1985 saw the release of the Casio SK-1, a compact sampling keyboard that brought the technology to a lower price point than ever before. However, one drawback of this was that it comes stock with only a 2.5 octave keyboard. [Jonas Karlsson] wanted a little more range out of the instrument, so set about hacking in his own octave mod.
The build consists of fiddling with the SK-1’s microprocessor clock to change the pitch of the notes generated by the instrument. The original clock is generated by a simple LC circuit, which in this mod is fed to an inverter, and then a pair of flip-flops to divide the clock by four. The original clock and the divided version are then both sent to a mux chip. With the flick of the switch, either the original or downshifted clock can be sent to the microprocessor.
With the slower clock feeding the microprocessor, all the notes are downshifted an octave. The resulting sound, which you can listen to on Soundcloud, is similar to what you get when chopping down sample rates. It bears noting, however, that as this mod changes the master clock, other features such as rhythms are also effected.
The Casio SK-1 keyboard is fairly well-known in the “circuit bending” scene, where its simple internals lend themselves to modifications and tweaks to adjust the device’s output in all sorts of interesting ways. But creating music via circuit bending the SK-1 can be tedious, as it boils down to fiddling with the internals blindly until it sounds cool. [Nick Price] wanted to do something a bit more scientific, and decided to try replacing his SK-1’s ROM with an Arduino so he could take complete control it.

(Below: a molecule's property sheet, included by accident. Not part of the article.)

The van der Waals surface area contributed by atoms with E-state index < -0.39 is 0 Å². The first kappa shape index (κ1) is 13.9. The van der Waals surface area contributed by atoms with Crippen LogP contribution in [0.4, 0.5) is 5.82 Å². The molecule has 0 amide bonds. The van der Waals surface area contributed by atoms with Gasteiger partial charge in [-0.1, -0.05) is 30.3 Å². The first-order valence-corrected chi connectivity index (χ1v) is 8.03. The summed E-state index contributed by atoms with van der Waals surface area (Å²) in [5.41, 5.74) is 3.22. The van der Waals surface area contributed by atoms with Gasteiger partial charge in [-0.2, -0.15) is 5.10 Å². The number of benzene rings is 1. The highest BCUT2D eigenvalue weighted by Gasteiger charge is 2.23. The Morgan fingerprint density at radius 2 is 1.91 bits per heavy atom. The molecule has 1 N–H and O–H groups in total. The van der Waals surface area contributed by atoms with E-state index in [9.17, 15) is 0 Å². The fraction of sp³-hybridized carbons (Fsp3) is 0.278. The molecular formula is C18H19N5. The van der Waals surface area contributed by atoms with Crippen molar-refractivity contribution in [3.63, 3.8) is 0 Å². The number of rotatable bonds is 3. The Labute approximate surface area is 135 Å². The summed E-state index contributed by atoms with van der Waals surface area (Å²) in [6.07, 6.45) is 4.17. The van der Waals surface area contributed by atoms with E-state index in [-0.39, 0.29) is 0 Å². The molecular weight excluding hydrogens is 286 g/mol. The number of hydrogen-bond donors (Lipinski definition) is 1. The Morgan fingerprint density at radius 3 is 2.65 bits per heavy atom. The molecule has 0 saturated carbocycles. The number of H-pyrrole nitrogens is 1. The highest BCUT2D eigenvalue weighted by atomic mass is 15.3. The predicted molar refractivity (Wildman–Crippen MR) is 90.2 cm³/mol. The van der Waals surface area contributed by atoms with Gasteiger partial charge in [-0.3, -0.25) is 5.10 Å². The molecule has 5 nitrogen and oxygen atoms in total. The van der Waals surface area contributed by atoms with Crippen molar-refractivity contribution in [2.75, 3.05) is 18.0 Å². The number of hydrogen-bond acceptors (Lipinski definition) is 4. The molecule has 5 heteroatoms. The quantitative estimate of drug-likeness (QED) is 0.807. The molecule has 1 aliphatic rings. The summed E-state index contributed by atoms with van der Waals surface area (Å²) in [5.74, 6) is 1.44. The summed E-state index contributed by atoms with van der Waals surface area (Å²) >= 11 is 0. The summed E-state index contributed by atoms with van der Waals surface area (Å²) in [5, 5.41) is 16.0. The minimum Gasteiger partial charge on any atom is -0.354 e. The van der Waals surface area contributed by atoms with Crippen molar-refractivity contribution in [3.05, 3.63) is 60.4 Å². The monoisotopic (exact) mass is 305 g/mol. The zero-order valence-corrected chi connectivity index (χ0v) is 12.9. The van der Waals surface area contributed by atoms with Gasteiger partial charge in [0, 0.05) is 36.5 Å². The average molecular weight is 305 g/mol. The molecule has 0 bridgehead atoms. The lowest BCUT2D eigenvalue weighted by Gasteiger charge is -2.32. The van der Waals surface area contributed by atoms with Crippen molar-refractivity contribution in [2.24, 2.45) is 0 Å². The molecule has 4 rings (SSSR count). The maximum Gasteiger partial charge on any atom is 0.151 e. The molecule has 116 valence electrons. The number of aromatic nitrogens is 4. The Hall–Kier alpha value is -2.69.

That’s the idea, anyway. Right now he’s gotten as far as dumping the ROM and getting the Arduino hooked up in place of it. Unfortunately the resulting sound conjures up mental images of a 56K modem being cooked in a microwave. Clearly [Nick] still has some work ahead of him.
For now though, the progress is fascinating enough. He was able to pull the original NEC 23C256 chip out of the keyboard and read its contents using an Arduino and some code he cooked up, and he’s even put the dump online for any other SK-1 hackers out there. He then wrote some new code for the Arduino to spit data from the ROM dump back to the keyboard when requested. In theory, it should sound the same as before, but with the added ability to “forge” the data going back to the keyboard to make new sounds.
The result is what you hear in the video linked after the break. Not exactly what [Nick] had in mind. After some snooping with the logic analyzer, he believes the issue is that the Arduino can’t respond as fast as the original NEC chip did. He’s now got an NVRAM chip on order to replace the original NEC chip; the idea is that he can still use the Arduino to reprogram the NVRAM chip when he wants to play around with the sound.